When the police question Larry after Jenny Williams is killed by a wolf, and Bela the Gypsy is found dead next to her with his skull crushed by Larry Talbot’s cane, they want to know from Larry what happened. He tells them he killed a wolf, not a man, but as they insist the cane killed a man, not a wolf, Larry’s frustration grows, until the questioning is stopped by family friend and doctor, Doctor Lloyd, who is quite patronizing of Larry in this scene.
LARRY TALBOT: Don’t try to make me believe that I killed a man when I know that I killed a wolf!
DOCTOR LLOYD: [patronizing Larry] Yes, yes. We’re all a bit confused.
And in keeping with the theme of the original shooting script called DESTINY, in which Larry Talbot would have transformed into a werewolf only in his mind, Doctor Lloyd answers Larry’s question about whether or not he believes in werewolves with this answer:
LARRY TALBOT: Do you believe in werewolves, doctor?
DOCTOR LLOYD: I believe a man lost in the mazes of his own mind may imagine that he’s anything.
Claude Rains has some great lines as Larry Talbot’s father, Sir John Talbot, like this classic one when he chastises Inspector Montford for being too impatient regarding his investigation of Bela the gypsy’s death:
SIR JOHN TALBOT: You policemen are always in such a hurry. As if dead men hadn’t all eternity.
And this line when he comments to Larry about his religious beliefs:
SIR JOHN TALBOT: All astronomers are amateurs. When it comes to the heavens, there’s only one professional.
Sir John is probably my favorite character in the movie, not because he’s likable, but because he’s the main reason why his son Larry Talbot is disturbed in the first place. It’s a great performance by Claude Rains, and other than his role as Captain Louis Renault in CASABLANCA (1942), it’s probably my favorite Claude Rains role.
Sir John isn’t intentionally mean to his son. He inflicts his damage inadvertently. Nearly everything he says somehow hurts Larry, even though he means well. Like this example towards the end of the movie when he berates his son for believing in werewolves:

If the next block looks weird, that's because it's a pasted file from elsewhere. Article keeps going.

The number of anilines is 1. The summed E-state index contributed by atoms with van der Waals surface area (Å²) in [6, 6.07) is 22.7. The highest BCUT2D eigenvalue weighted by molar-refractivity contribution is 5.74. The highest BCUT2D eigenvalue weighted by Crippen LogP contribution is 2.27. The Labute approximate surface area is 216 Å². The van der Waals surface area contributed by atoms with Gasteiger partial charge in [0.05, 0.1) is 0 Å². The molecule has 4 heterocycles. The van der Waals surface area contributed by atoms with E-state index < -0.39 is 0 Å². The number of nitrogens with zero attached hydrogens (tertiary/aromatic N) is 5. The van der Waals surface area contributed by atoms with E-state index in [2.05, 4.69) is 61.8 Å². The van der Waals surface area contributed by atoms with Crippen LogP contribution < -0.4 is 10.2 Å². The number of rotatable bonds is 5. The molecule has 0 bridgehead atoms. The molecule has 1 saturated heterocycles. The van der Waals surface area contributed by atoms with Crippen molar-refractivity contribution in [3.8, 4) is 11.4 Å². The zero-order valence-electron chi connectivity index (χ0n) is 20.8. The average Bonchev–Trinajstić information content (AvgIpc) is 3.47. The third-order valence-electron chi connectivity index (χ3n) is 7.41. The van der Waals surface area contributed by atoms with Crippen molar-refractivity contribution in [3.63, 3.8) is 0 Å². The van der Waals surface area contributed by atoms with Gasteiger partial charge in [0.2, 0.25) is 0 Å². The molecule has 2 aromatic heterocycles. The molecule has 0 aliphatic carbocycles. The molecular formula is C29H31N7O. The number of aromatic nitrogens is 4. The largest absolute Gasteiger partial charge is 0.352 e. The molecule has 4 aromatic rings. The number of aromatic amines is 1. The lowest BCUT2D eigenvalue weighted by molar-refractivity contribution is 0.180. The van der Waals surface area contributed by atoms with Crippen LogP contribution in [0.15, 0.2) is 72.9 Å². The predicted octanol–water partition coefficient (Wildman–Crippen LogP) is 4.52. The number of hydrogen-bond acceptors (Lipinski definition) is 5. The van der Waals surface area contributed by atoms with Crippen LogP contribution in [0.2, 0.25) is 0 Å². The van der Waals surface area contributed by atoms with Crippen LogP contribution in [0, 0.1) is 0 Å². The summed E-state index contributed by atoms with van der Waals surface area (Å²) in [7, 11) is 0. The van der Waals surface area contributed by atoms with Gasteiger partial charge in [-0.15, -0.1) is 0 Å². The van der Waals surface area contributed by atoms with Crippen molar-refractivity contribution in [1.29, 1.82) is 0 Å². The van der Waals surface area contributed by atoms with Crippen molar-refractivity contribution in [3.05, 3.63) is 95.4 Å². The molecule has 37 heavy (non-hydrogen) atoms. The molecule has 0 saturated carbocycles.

SIR JOHN TALBOT: You can’t run away.
LARRY TALBOT: That’s it! That’s what she said.
SIR JOHN: Who?
LARRY: The gypsy woman.
SIR JOHN: Gypsy woman? Now we’re getting down to it. She’s been filling your mind with this gibberish. This talk of werewolves and pentagrams. You’re not a child Larry, you’re a grown man and you believe in the superstitions of a Gypsy woman!
And in of the movie’s best scenes, when Sir John decides to prove to Larry that he’s not a werewolf, he ties his son to a chair inside Talbot castle, and you can see Larry appreciating his father’s efforts, but then Sir John is called to leave his son and join the villagers in their hunt for the werewolf.
LARRY: But you’re going to stay with me, aren’t you?
SIR JOHN: Oh no, I’ve got to go, Larry. These people have a problem. You must make your own fight.
You can just see the light go out of Larry’s face. The fact is his father is just never there for him. There’s a lot going on in THE WOLF MAN, more than what you usually find in a horror movie. The story works on multiple levels. It’s a great movie.
I hope you enjoyed these quotes from THE WOLF MAN, and that you will join me again next time when I examine great quotes from another classic movie.
Thanks for reading!
Books by Michael Arruda:
TIME FRAME, science fiction novel by Michael Arruda.
IN THE SPOOKLIGHT, movie review collection by Michael Arruda.
FOR THE LOVE OF HORROR, short story collection by Michael Arruda.